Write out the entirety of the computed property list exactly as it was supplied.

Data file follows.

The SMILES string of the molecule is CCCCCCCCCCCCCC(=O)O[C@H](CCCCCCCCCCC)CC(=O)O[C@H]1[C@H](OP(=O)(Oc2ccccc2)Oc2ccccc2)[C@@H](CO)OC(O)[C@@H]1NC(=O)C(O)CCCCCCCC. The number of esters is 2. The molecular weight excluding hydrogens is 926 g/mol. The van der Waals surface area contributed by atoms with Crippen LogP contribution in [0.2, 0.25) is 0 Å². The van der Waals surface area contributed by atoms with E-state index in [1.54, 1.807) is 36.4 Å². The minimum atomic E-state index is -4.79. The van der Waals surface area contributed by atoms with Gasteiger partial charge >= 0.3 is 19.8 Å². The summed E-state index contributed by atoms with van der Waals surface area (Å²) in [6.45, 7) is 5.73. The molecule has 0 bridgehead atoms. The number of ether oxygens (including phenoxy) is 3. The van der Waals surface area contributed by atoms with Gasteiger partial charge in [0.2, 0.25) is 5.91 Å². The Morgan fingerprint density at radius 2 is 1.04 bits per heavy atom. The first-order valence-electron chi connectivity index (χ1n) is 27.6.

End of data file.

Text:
The SMILES string of the molecule is CCCCCCCCCCCCCC(=O)O[C@H](CCCCCCCCCCC)CC(=O)O[C@H]1[C@H](OP(=O)(Oc2ccccc2)Oc2ccccc2)[C@@H](CO)OC(O)[C@@H]1NC(=O)C(O)CCCCCCCC. The number of esters is 2. The molecular weight excluding hydrogens is 926 g/mol. The van der Waals surface area contributed by atoms with Crippen LogP contribution in [0.2, 0.25) is 0 Å². The van der Waals surface area contributed by atoms with E-state index in [1.54, 1.807) is 36.4 Å². The minimum atomic E-state index is -4.79. The van der Waals surface area contributed by atoms with Gasteiger partial charge >= 0.3 is 19.8 Å². The summed E-state index contributed by atoms with van der Waals surface area (Å²) in [6.45, 7) is 5.73. The molecule has 0 bridgehead atoms. The number of ether oxygens (including phenoxy) is 3. The van der Waals surface area contributed by atoms with Gasteiger partial charge in [0.2, 0.25) is 5.91 Å². The Morgan fingerprint density at radius 2 is 1.04 bits per heavy atom. The first-order valence-electron chi connectivity index (χ1n) is 27.6.